This initiative is a part of a bigger mission to connect Long Island schools with manufacturers in an effort to generate a sustainable workforce pipeline and connect emerging workforces with job opportunities.

At the recent Manufacturing Innovation Conference co-hosted by WDI and LaunchPad Huntington, guests learned there are thousands of well-paid manufacturing occupations — particularly in the field of technology. Throughout the last 12 months, more than 200 Long Island manufacturers posted at least 2,300 tech-related jobs. However, some parents and students are not aware these jobs exist right in their home area. This is why MTTF joined forces to herald in the optimistic news regarding Long Island’s bright future in job growth and development.

The ripples of these progressive actions go beyond merely providing security — they are instilling students with a profound new sense of purpose. When Tyler Daniel from Stimson Middle School was asked what a manufacturing job is, he responded, “When you make a product that makes a difference in people’s lives.” Clearly, this initiative is teaching kids how to succeed in the ever-changing world of technological advancement.

The LaunchPad Huntington STEAM Innovation Conference will be held on Tuesday, Nov. 17. File photo by Rohma Abbas

LaunchPad Huntington is sponsoring a conversation between technology companies, educators and students in the hopes that it will spark creative collaborations and future Long Island-based jobs.

The conference will be both a showcase of emerging technologies and services and an in-depth panel discussion with education and industry leaders working to prepare students and adults for new employment opportunities.

The event, dubbed a STEAM Innovation Conference will be held on Tuesday, Nov. 17, at LaunchPad’s Huntington office from 3:30 to 8 p.m.

Phil Rugile, director of LaunchPad Huntington, said the conference is meant to combine science and the arts, to “merge two different parts of the brain.”

“My hope is to get a conversation started in media, education and business communities,” he said. “We need people to start thinking outside the box.”

The event starts with a 90-minute opening for public school students to browse exhibits set up by technology companies. A solar energy company and a virtual reality company are some of the businesses that will showcase exhibits at the conference.

“The really important question on Long Island is how do we get the students and the employers together,” Rugile said. He said that the skillsets of someone with a great sense of creativity and technology are really needed at a local level.

Originally this conference was designed to target professors and their curricula to produce more innovative thinkers.

Following the exhibits, there will be a networking hour, complete with dinner and music, where businesses and educators are encouraged to bounce ideas off each other.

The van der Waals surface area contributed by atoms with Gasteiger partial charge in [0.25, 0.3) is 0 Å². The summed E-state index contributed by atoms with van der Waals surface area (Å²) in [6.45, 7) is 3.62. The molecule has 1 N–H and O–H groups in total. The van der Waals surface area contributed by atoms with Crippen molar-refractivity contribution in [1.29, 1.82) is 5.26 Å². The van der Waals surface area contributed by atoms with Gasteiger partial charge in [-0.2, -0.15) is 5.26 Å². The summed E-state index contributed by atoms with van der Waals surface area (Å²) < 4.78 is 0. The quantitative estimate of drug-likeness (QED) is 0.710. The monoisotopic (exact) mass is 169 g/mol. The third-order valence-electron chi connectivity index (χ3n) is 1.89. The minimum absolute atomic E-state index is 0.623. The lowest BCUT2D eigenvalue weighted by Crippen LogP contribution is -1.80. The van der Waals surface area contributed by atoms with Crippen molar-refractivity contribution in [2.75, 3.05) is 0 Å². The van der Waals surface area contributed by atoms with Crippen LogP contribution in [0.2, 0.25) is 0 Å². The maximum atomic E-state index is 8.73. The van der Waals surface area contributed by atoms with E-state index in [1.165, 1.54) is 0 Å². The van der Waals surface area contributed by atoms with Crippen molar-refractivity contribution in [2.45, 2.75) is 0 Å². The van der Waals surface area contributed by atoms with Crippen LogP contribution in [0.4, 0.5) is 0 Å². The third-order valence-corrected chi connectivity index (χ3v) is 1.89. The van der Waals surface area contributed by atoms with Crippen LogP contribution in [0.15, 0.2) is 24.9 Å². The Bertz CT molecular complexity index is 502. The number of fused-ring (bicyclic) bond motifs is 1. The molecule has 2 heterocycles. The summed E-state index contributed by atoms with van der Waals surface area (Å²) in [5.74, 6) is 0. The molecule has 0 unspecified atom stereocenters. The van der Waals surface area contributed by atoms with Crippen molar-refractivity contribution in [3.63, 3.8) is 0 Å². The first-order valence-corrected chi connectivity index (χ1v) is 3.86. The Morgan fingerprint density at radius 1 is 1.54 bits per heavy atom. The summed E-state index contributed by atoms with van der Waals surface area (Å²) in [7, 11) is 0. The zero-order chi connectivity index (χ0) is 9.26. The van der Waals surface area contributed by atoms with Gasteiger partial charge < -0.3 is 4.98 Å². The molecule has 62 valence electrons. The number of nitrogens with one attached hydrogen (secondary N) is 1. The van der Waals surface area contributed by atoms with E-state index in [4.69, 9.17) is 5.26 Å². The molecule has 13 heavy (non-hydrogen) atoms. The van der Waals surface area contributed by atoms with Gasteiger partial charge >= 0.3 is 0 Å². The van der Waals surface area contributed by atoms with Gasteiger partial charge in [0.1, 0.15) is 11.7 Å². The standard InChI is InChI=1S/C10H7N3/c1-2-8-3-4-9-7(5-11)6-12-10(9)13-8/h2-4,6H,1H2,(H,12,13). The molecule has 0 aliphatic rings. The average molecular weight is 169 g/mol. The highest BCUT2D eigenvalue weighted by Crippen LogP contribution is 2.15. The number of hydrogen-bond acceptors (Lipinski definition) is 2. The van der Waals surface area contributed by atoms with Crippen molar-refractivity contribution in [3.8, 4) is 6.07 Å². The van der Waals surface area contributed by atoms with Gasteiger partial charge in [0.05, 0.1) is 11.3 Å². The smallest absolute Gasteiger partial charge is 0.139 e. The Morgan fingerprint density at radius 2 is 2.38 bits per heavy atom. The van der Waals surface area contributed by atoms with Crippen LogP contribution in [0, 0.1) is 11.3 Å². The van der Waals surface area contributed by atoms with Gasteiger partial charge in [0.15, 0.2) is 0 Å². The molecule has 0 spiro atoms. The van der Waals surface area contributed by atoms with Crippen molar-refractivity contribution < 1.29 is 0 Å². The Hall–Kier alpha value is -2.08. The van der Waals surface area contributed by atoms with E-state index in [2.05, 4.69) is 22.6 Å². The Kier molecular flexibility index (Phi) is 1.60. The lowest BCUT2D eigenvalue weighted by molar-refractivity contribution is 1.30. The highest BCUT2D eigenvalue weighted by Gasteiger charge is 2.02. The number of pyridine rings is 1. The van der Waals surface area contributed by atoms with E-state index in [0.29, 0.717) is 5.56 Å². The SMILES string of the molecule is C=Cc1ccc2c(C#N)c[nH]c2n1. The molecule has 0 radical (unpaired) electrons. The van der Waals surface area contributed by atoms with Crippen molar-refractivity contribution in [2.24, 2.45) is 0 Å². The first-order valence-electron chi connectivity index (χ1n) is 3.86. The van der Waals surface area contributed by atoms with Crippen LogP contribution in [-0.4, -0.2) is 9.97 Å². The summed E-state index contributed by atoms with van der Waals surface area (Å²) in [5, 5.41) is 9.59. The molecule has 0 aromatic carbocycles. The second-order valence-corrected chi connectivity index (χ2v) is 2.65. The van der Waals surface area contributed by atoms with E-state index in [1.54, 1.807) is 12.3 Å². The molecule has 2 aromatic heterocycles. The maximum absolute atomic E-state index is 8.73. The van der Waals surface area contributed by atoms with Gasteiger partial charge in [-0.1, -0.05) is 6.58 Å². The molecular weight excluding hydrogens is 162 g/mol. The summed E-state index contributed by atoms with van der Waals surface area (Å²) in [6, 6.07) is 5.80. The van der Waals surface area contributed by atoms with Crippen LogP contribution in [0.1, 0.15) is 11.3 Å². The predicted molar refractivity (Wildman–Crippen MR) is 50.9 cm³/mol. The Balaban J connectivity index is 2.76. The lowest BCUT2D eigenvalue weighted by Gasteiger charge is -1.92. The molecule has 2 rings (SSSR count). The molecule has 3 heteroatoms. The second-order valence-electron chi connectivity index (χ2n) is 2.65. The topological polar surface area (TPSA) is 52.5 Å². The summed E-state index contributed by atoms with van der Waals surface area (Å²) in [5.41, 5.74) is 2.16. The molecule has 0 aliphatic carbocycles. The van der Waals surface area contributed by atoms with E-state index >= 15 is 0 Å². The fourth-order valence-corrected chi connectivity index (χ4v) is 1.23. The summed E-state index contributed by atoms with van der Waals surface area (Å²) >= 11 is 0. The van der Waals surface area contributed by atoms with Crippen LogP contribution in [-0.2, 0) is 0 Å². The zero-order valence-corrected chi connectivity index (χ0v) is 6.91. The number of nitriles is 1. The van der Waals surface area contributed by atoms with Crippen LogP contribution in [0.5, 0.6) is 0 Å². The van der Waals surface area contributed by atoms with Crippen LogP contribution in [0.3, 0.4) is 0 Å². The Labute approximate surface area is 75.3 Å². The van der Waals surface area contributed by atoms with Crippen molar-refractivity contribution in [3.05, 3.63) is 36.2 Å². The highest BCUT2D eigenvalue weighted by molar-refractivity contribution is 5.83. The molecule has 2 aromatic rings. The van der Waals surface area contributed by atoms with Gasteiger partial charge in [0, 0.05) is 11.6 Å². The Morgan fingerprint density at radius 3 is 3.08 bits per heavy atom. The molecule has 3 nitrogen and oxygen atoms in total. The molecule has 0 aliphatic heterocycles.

The final part of the conference is a discussion by a panel of experts. Kenneth White, manager of Office of Educational Programs at Brookhaven National Laboratory, will moderate the talk. Panelists will include Victoria Hong, associate chairperson and assistant professor for the St. Joseph’s College Department of Mathematics and Computer Science, Andrew Grefig, director of curriculum and content at Teq and Nancy Richner, museum education director at the Hofstra University Museum.

“We’re constantly losing kids to Brooklyn and New York City,” Rugile said. “Let’s change the conversation. We need to provide opportunities.”

Music, food and games at SPARKBOOM event on Saturday

Wantagh native AJ Estrada strums a tune from his latest project, ‘Archibelle.’ Estrada will be performing at an event in Huntington on Saturday. Photo from AJ Estrada

By Julianne Cuba

On Saturday, a LaunchPad Huntington on Main Street will be home to an event that merges art, music, food and games, all while showcasing Long Island talent.

The event, called “ART BYTES: A Special #ARTNTECH Event,” is the brainchild of LaunchPad Huntington, a business accelerator and event space on Main Street in Huntington, Long Island Visual Professionals and SPARKBOOM, a project of the Huntington Arts Council that aims to support Long Island artists.

Raj Tawney, who is head of public relations & media for SPARKBOOM, said the program has hosted dozens of events since its first in 2013. Saturday’s event is expected to attract at least a few hundred people — but more than expected always seem to show up.

“The program exists because we felt there wasn’t enough opportunity for Generation Y and millennials in regards to emerging creative talent in Long Island,” Tawney said. “So, we developed this program give opportunity to younger artistic types in the area, so they don’t feel like they need to run to Manhattan to seek opportunity.”

One ART BYTES artist is AJ Estrada, a jack-of-all-trades. Estrada — a native of Wantagh — sings, plays the guitar and paints digitally. Estrada will be singing and performing songs from his new project, “Archibelle.” And his artwork will be on display in the featured artist gallery.

“I think this event, and SPARKBOOM, in general, has done a tremendous amount of work in curating and bringing together creatives from all over Long Island,” Estrada said. “They’re truly an outstanding group of people.”

Alexa Dexa, a Lindenhurst native who takes the name Dexa after her paternal grandmother, will also be performing at ART BYTES. Dexa, who is a 2011 graduate of Berklee College of Music, will be performing selections from her upcoming album, “Year of Abandon,” which, according to Dexa, is a collection of “toychestral” electronic pop songs concentrated on the meanings of the word “abandon.”

Accompanying Dexa’s own voice will be her toy piano, pitched desk bells and electronic beats she handcrafts.

“Any event that supports and showcases local music and musicians in their local neighborhoods is doing a great service to the arts community and the general public,” Dexa said. “Events like this absolutely strengthen the cultural validity of Long Island and certainly keep me from straying too far for too long while on tour.”

The event is free, with a $5 suggestion donation. It will take place at LaunchPad Huntington, at 315 Main Street on the second floor.